James Cumes writes in the Asia Times:
When everyone in the house is crazy, only the sane seem like fools. So it was when the financial addiction spread everywhere. Then everyone who was not taking his daily dose of heroin or cocaine became the fringe-dweller, the oddball, the brake on progress, the party-pooper at the greatest no-cash-down, how-to-spend-it shindig that our planet has ever known. Debt piled on debt everywhere: in households, corporations, public finances and international deficits, in magnitudes that had never been even glimpsed in the most creative imaginations before. . . .
The “value” of the creative financial paper circulating the globe is calculated, as close as one of our “experts” can reasonably count it, to be US$480 trillion. The Bank for International Settlements puts its count at $600 trillion. In fact, we do not know what the precise sum may be, but we do know that it is so mind-boggling that it seems to lie outside all reality.
The value of the dollar is in decline, raising the specter of a collapse:
“This is all pointing to a greatly increased risk of a fast unwinding of the U.S. current account deficit and a serious decline of the dollar,” said Kenneth Rogoff, a former chief economist at the International Monetary Fund and an expert on exchange rates. “We could finally see the big kahuna hit.” . . .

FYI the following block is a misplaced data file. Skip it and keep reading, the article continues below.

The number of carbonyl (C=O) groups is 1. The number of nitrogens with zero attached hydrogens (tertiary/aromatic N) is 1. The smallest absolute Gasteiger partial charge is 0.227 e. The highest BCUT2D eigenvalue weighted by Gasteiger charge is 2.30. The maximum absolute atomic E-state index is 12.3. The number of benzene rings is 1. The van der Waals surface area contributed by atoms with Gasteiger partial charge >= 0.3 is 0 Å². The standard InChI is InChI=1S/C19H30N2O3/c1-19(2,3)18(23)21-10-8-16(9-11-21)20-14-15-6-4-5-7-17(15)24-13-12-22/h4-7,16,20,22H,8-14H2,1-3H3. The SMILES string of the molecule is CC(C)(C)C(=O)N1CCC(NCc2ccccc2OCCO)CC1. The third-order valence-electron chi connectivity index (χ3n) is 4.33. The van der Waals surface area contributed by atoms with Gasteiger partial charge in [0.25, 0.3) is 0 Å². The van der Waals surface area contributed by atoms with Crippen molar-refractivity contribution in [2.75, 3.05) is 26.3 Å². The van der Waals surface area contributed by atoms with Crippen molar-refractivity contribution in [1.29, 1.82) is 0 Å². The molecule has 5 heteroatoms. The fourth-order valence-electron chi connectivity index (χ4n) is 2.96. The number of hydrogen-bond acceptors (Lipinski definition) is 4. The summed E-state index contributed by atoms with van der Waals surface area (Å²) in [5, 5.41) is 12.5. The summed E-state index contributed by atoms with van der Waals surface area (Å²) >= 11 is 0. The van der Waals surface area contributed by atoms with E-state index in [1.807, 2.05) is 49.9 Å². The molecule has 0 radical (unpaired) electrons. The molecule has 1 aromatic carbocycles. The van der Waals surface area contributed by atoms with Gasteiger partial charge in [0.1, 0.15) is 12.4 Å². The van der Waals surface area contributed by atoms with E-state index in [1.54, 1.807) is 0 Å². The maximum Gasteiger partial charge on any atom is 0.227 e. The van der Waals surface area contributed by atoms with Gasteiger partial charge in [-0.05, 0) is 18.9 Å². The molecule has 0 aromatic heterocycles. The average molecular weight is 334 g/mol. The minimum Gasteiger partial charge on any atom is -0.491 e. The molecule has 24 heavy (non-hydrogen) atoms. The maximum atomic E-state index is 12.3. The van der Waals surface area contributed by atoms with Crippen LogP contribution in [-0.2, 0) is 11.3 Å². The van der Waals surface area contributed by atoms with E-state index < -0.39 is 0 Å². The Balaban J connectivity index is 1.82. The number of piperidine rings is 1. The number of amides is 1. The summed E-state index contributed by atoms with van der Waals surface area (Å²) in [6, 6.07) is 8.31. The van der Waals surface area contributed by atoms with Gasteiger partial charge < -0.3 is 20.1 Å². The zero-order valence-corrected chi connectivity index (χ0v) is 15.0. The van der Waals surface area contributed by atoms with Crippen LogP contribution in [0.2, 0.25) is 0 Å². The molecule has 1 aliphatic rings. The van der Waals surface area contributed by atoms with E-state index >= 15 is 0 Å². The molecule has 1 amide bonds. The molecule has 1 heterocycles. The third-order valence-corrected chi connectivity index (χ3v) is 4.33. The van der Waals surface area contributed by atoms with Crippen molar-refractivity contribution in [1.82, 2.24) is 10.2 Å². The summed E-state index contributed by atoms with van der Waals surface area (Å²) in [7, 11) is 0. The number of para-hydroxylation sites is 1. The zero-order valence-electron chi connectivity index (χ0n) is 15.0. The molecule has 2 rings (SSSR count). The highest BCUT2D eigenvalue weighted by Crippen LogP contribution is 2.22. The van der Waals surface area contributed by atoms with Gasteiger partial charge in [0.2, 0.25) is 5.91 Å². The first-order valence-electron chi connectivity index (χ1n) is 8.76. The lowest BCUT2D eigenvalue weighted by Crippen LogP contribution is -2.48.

[T]he dollar could be adjusting gradually as the U.S. economy becomes driven less by lending on the back of rising home price.
The problem, as every economist knows, is that the current account deficit – about $770 billion – is still colossal in absolute terms.
And foreigners are being asked to provide those dollars at a time when the subprime turmoil is threatening to spill over into the broader economy.
Put another way, at a time when the psychology of crisis has gripped financial markets, intangible attitudes toward the dollar have become all the more important. And with growth strong elsewhere in the world, there are appealing places to go besides the dollar.
Cumes argues that the result could spread around the world:
The dollar is almost certain to decline in value, perhaps precipitously, especially in gold and key-commodity terms, and force a reduction in demand for imported goods. This will be in part beneficial for US exports; but domestic industries, especially in the more basic consumer sectors, are unlikely to be able to replace, at least in the short term, supplies from overseas. No longer the consumer without limit, the US will almost certainly infect other countries with its slowdown, recession or depression, and that in turn will reduce growth, investment, employment and output around the world.